Pennsylvania’s Fetterman released from hospital after stroke
Pennsylvania Lt. Gov. John Fetterman, the Democratic nominee in the state’s high-profile U.S. Senate contest, has been released from the hospital after a stay of more than a week following a stroke, his wife and his campaign said Sunday.
“João is headed home — time to rest and recover (and annoy me)!” tweeted his wife, Gisele Fetterman, who was born in Brazil and often refers to her husband with the Portuguese translation of John. “I’m so grateful for the amazing staff at Lancaster General for taking such good care of him from start to finish.”
Fetterman said in a statement that he was headed home to Braddock and “could not be happier to finally be heading home to be with my family.”
“I am feeling great, but per my doctor’s orders, and Gisele’s orders, I am going to continue to rest and recover,” he said. “Later this week I will have a follow-up visit with my doctors at Penn Medicine Lancaster General Hospital. I am going to take the time I need now to rest and get to 100% so I can go full speed soon and flip this seat blue.”
The situation in Ukraine’s heavily contested eastern Donbas region “is extremely difficult,” President Volodymyr Zelensky said Sunday.
Fetterman, 52, had been at Lancaster General Hospital since May 13. He had been scheduled to appear at a campaign event at Millersville University, but his wife “noticed that John was not himself, and shortly after he started slurring his speech,” a campaign spokesperson said.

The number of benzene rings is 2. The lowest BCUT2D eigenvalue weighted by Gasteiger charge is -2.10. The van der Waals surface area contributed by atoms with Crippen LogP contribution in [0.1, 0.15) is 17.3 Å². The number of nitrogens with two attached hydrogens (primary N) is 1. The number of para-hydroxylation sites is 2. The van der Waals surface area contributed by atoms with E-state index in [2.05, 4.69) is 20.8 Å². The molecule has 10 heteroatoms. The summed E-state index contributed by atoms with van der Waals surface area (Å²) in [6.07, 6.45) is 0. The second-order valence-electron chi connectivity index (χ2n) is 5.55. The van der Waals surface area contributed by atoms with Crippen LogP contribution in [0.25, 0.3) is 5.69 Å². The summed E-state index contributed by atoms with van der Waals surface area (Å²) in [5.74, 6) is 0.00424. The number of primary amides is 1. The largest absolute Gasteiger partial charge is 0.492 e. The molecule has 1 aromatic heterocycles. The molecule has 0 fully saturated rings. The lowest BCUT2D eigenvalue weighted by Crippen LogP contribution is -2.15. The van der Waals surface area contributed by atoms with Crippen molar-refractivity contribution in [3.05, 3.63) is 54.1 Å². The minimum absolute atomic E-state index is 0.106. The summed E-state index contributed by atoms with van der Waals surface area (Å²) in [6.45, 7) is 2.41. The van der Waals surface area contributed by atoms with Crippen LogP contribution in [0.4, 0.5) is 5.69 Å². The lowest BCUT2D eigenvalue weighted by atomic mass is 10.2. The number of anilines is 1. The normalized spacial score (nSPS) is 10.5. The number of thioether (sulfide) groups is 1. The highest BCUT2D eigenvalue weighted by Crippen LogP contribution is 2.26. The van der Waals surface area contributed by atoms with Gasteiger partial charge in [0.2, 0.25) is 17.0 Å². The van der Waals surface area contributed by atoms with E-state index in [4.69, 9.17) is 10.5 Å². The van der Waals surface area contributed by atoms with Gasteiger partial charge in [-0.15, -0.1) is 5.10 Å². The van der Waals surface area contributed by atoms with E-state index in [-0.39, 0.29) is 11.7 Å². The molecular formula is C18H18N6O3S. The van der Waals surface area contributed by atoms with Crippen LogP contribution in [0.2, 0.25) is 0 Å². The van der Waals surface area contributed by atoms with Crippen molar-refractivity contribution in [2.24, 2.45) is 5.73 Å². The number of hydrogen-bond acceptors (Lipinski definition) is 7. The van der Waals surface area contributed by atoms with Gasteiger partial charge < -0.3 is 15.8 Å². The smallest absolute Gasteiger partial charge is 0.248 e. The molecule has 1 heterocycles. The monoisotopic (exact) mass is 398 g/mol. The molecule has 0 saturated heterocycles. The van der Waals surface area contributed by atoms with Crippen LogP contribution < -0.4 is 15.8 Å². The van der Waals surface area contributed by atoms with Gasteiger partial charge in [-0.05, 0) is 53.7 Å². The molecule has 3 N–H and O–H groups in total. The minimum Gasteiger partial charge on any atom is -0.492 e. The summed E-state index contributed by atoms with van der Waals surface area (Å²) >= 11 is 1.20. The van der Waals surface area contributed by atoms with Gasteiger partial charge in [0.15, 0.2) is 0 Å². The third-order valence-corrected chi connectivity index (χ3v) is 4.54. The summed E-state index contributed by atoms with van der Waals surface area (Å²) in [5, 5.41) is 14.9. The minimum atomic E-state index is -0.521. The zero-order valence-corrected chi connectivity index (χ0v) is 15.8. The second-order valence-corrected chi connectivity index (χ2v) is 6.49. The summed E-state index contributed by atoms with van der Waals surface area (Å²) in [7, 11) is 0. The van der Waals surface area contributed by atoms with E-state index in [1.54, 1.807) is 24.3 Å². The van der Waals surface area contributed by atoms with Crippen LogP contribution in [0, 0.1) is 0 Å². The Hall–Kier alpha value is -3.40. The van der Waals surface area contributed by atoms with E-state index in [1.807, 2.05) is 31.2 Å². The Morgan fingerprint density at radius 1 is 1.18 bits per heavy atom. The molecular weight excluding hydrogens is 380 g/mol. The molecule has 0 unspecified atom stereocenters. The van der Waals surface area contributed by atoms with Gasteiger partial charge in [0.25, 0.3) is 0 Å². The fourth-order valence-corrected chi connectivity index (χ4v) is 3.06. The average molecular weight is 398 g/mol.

Fetterman said in a written statement that he had a stroke “that was caused by a clot from my heart being in an A-fib rhythm for too long,” but that doctors were able to remove the clot “reversing the stroke,” and got his heart under control. Doctors told him that he “didn’t suffer any cognitive damage,” he said.
Fetterman won the Democratic nomination while in the hospital, easily beating U.S. Rep. Conor Lamb.
The Republican race remains too close to call and is likely headed for a statewide recount to decide the winner of the contest between heart surgeon-turned-TV celebrity Dr. Mehmet Oz and former hedge fund CEO David McCormick. The incumbent, Republican Sen. Pat Toomey, is retiring after serving two terms.
Start your day right
Sign up for Essential California for news, features and recommendations from the L.A. Times and beyond in your inbox six days a week.
You may occasionally receive promotional content from the Los Angeles Times.